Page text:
Davide Brivio has confirmed he is exiting both the Suzuki Ecstar team and MotoGP as a whole ahead of a widely anticipated move to take on a new role in F1.

After leading Suzuki to its first MotoGP title since 2000, multiple publications had reported that team manager Davide Brivio is to leave the project for a senior role at Renault's rebranded Alpine F1 team. 

Though his whereabouts remains unconfirmed, Brivio's Suzuki exit is now assured, the Italian revealing he made the difficult personal decision because it represents a brand new challenge for him professionally.

“A new professional challenge and opportunity suddenly came to me and in the end I decided to take it," Brivio said. "It has been a difficult decision. The hardest part will be to leave this fabulous group of people, whom I started this project with when Suzuki rejoined the Championship. And it’s hard to say goodbye also to all the people who have arrived over the years to create this great Team.

"I feel sad from this point of view, but at the same time I feel a lot of motivation for this new challenge - which was the key when I had to decide between renewing my contract with Suzuki or starting a completely new experience.

“Achieving a MotoGP title is something that will remain in the Suzuki history books and it will always have a special place in my life memories. I would like to deeply thank all the Suzuki management for their trust and confidence in me, which they had since the beginning. I would like to thank every single member of our MotoGP group in Japan and at the track, all the Suzuki network, and of course all the riders who rode for the Team in this period, especially Joan and Alex who did a great 2020 season.

“Joan becoming World Champion was a dream come true for me and for all the people who worked hard and accompanied me on this magnificent journey. I wish the best to Team Suzuki MotoGP, I hope that the results in the future will be better and better and I will always be a Suzuki fan. Thanks very much Suzuki!”

Brivio was one of the key people to convince Valentino Rossi to make a shock move from Honda to Yamaha at the end of the 2003 season, serving as The Doctor's team manager during his title-winning years on the M1.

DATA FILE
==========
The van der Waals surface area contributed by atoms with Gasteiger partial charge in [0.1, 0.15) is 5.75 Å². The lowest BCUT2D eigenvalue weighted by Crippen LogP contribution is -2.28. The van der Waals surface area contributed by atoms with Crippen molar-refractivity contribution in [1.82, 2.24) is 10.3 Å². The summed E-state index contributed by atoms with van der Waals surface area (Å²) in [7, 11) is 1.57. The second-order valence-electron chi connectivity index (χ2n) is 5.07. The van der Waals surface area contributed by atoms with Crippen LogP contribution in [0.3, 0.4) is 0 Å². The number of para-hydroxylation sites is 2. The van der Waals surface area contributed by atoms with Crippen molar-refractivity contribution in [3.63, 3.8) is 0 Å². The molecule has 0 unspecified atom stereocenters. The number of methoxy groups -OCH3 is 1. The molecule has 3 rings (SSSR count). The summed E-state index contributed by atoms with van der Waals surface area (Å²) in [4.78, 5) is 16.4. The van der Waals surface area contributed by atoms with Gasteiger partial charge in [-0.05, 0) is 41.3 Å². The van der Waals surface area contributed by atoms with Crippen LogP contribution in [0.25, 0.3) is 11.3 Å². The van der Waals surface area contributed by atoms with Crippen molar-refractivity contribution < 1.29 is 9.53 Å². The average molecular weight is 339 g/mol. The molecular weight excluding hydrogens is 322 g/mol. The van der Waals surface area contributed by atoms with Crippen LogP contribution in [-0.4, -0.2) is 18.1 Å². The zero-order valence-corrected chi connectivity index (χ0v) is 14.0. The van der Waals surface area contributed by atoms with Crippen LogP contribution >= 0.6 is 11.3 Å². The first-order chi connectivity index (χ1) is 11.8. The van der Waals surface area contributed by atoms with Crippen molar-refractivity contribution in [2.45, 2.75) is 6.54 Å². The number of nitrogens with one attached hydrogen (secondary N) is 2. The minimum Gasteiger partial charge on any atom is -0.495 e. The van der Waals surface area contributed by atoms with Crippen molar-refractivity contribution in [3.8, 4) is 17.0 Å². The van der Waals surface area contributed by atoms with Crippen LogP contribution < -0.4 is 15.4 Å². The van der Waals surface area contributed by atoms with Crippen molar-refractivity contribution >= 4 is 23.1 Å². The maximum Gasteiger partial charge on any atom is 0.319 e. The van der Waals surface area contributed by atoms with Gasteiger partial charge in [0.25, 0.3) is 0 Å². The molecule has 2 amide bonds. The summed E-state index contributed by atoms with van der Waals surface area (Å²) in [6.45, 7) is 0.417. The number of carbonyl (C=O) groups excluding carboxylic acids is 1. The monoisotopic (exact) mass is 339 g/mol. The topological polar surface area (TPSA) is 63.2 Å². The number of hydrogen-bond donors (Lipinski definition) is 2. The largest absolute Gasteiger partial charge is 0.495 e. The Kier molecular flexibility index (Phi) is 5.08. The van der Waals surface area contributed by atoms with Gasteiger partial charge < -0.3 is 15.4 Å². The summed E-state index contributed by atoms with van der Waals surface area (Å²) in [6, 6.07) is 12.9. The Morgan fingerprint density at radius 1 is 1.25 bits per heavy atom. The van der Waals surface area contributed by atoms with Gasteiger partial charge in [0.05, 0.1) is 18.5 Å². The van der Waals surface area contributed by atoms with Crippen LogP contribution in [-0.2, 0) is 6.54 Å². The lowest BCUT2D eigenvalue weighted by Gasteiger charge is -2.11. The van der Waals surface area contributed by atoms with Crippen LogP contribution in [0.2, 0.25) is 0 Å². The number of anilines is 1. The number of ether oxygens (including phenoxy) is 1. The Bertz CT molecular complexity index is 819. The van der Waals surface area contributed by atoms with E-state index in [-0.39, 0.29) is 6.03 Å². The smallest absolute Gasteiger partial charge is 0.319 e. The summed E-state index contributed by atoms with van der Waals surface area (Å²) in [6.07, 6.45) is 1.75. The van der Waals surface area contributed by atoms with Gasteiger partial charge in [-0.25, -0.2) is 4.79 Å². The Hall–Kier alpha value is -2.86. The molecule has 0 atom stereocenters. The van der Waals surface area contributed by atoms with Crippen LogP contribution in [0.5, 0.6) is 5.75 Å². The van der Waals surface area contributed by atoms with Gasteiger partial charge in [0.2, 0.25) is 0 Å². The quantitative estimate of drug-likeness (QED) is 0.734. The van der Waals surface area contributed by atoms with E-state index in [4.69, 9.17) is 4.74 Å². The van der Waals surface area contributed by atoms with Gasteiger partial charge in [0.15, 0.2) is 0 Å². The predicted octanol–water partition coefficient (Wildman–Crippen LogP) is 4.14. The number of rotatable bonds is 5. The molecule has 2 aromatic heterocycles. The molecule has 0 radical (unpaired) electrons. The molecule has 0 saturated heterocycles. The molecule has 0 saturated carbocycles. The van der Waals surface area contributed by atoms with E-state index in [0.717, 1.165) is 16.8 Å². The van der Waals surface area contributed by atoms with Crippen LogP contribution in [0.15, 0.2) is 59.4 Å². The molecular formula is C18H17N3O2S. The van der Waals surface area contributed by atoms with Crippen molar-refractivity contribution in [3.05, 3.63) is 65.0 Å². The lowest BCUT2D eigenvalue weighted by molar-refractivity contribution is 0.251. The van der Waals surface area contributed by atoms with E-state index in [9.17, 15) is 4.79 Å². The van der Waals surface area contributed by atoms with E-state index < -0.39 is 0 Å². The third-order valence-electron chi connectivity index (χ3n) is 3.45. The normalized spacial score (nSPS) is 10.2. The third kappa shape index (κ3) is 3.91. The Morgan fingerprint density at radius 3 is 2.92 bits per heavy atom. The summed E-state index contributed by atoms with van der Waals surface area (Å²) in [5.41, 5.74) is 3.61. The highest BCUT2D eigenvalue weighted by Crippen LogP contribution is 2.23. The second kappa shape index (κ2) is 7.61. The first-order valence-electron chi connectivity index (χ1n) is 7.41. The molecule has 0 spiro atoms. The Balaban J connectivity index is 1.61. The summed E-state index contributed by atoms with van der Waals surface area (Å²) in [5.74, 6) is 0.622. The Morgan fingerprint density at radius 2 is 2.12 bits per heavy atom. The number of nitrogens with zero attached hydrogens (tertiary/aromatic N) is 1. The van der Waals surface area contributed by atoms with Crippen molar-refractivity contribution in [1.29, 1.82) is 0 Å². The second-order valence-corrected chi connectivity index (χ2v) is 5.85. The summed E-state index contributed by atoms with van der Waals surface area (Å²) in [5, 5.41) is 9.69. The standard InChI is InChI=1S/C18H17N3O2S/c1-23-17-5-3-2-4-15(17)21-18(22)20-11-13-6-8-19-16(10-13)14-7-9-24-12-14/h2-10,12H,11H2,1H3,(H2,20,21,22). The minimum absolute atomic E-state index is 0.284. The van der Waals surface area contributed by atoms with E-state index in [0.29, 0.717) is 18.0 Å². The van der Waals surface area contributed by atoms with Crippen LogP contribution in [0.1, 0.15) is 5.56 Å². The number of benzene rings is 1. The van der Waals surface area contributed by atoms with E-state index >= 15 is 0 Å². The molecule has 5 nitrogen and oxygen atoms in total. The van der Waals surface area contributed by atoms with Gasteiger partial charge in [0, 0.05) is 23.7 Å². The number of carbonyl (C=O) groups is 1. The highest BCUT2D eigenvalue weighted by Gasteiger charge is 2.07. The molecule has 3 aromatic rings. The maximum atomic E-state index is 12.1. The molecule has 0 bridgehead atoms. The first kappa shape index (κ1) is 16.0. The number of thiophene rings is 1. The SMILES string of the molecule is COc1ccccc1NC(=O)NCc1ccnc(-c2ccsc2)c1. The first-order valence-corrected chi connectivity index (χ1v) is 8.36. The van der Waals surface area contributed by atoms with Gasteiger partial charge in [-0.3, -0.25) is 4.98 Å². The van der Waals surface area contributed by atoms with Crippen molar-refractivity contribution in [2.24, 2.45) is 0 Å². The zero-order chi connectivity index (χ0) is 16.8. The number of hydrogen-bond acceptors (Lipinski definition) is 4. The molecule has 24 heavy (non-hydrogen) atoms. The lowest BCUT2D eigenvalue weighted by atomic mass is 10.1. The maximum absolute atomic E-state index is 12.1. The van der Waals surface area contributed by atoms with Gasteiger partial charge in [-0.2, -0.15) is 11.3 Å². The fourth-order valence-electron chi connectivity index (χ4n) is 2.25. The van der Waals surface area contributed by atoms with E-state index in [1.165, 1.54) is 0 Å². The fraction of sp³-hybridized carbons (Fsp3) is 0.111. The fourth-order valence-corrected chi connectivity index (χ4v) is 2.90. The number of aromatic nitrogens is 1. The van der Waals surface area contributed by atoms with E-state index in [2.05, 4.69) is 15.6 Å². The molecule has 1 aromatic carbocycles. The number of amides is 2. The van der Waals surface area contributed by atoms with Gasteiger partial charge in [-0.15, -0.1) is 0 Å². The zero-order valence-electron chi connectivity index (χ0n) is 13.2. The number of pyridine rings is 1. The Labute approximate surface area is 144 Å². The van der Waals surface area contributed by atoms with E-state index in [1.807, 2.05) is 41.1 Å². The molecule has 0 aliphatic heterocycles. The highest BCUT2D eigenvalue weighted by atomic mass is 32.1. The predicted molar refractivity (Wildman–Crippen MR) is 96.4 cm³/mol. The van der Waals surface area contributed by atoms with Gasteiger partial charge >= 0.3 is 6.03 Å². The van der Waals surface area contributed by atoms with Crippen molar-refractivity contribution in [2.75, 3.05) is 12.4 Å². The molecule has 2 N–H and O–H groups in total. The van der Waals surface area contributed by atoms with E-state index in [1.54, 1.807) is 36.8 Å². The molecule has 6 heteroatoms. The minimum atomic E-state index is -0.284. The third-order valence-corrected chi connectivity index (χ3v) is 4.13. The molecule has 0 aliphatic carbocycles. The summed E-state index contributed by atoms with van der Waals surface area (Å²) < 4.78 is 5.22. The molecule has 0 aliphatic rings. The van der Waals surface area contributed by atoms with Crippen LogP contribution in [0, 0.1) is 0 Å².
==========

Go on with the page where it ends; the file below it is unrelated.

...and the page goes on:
Both then left Yamaha at the end of 2010, with Brivio working as a VR46 consultant before taking up the Suzuki offer ahead of the factory's 2015 MotoGP return.

Suzuki's loss, F1's gain?

The amiable Italian is especially highly regarded for bridging the often troublesome gap between a Japanese factory and European race team, signing rising stars such as Maverick Vinales, Alex Rins and new world champion Joan Mir, and creating a strong sense of team spirit (very few team members chose to leave Suzuki).

All of which has ultimately helped Suzuki succeed against much better-funded rivals, winning both the riders' and teams' titles in 2020.

"I think Brivio made a fantastic job, because he's able to fuse the work from Japan with very strong work in Italy," Rossi said of Suzuki's MotoGP success this year. "Especially he's able to convince the Japanese to work together with the Europeans and they make a very strong team."

"Ken Kawauchi [technical manager], Davide Brivio, and I have a good relationship and we move in the same direction," Suzuki project leader Shinichi Sahara said recently. "We have great communication among everybody.”

Finding an experienced replacement for Brivio at short notice (pre-season testing starts next month) would be no easy task, but ex-Ducati and Honda boss Livio Suppo is one person who might be on Suzuki's radar.

Suppo, who oversaw MotoGP titles for Casey Stoner and Marc Marquez, left the paddock at the end of 2017 but didn't rule out a possible return.

The Alpine F1 team will field returning double world champion Fernando Alonso alongside Esteban Ocon this season.